Did I enjoy the read and would you? That seems highly dependent on whether or not you enjoy the three original authors and their respective styles. I'd give a thumbs up to the first story, thought the second one was pretty good, and found the third to be a bit so-so. The main problem for me with the final story was that Shem Rosenkratz (the central character) is a total jerk - I always have a hard time with novels and genres that have distinctly unlikeable people as the "heroes". I resonated a lot more with the main characters in the first two stories and consequently enjoyed them more.

Overall the novel is fast-paced and easy to read; the book actually has over 650 pages but it certainly didn't feel like it. But I think, a saga like this calls for a strong ending and I wasn't crazy about how the final story wound up. So, on balance I'd rate the book 3 stars and would recommend it to anyone who likes pulp crime fiction and/or usage of unusual literary techniques.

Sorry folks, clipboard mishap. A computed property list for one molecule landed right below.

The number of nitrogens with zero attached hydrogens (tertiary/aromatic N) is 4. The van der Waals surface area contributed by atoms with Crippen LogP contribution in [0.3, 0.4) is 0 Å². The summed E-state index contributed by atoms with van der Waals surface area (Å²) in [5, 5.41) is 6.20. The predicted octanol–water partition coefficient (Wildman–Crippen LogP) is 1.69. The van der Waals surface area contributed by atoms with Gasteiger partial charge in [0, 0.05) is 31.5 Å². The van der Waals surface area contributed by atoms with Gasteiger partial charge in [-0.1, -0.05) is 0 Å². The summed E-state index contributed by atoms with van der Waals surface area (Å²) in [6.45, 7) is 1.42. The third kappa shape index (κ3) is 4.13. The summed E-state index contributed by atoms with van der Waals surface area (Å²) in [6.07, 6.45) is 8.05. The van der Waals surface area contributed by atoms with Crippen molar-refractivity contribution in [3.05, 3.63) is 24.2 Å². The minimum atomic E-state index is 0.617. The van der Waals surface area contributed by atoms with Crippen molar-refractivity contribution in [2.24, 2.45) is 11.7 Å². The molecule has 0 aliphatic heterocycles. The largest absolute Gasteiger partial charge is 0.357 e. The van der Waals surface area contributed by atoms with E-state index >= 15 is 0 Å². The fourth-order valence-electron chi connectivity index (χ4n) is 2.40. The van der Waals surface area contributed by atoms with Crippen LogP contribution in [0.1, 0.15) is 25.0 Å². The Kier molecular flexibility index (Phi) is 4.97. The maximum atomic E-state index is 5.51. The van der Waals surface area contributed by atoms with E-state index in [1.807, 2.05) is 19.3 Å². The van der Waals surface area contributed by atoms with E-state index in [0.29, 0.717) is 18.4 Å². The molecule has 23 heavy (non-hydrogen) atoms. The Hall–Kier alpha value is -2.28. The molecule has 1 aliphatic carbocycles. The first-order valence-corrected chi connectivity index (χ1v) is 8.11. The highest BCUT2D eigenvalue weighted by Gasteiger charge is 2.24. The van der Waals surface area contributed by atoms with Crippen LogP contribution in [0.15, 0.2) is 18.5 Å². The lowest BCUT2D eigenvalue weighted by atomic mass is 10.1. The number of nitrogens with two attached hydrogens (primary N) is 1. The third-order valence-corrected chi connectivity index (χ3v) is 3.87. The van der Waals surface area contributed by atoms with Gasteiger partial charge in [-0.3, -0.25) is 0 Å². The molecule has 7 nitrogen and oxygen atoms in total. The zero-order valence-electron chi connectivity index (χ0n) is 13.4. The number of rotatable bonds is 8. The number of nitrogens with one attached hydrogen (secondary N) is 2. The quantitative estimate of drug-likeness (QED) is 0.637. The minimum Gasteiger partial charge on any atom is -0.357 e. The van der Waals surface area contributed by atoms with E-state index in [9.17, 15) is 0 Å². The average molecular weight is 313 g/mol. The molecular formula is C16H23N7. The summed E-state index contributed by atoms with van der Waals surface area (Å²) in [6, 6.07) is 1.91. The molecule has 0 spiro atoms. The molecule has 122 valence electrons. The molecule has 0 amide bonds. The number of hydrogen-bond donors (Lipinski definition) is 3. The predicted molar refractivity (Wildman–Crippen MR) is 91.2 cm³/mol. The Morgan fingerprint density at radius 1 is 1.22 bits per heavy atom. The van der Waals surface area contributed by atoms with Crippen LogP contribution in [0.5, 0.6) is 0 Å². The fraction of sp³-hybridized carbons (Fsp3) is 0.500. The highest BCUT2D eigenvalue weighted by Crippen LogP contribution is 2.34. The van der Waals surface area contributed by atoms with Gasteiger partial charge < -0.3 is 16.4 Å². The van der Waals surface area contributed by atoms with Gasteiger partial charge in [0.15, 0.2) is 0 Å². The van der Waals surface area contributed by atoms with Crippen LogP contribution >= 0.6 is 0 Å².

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3 of 4 people found the following review helpful
3.0 out of 5 stars THE TWENTY-YEAR READ!, December 24, 2012
This review is from: The Twenty-Year Death (Hard Case Crime) (Hardcover)
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This is a massive book! Weighing in it at 700 pages and containing 3 mystery novelettes each set in a different decade(early 1930's to early 1950's). It took me a LONG time to read this book. Most of that reason is because I got bogged down with the narrative and uninteresting characters. This was supposed to be written in the sytle of Raymond Chandler, Georges Simenon, and Jim Thompson, but, quite frankly it's not. At least from my view of Chandler and Thompson. I've never read Simenon, so I can't speak for his style. I've read lots of Chandler and Thompson and these stories are a pale imitation. Now, don't get me wrong. This isn't a terrible novel and you can get through it, however, there are large portion of it that are uninteresting to the point of being boring. The feel of the time period is there, it just doesn't have that visceral punch that Thompson and Chandler could hit you with out of nowhere.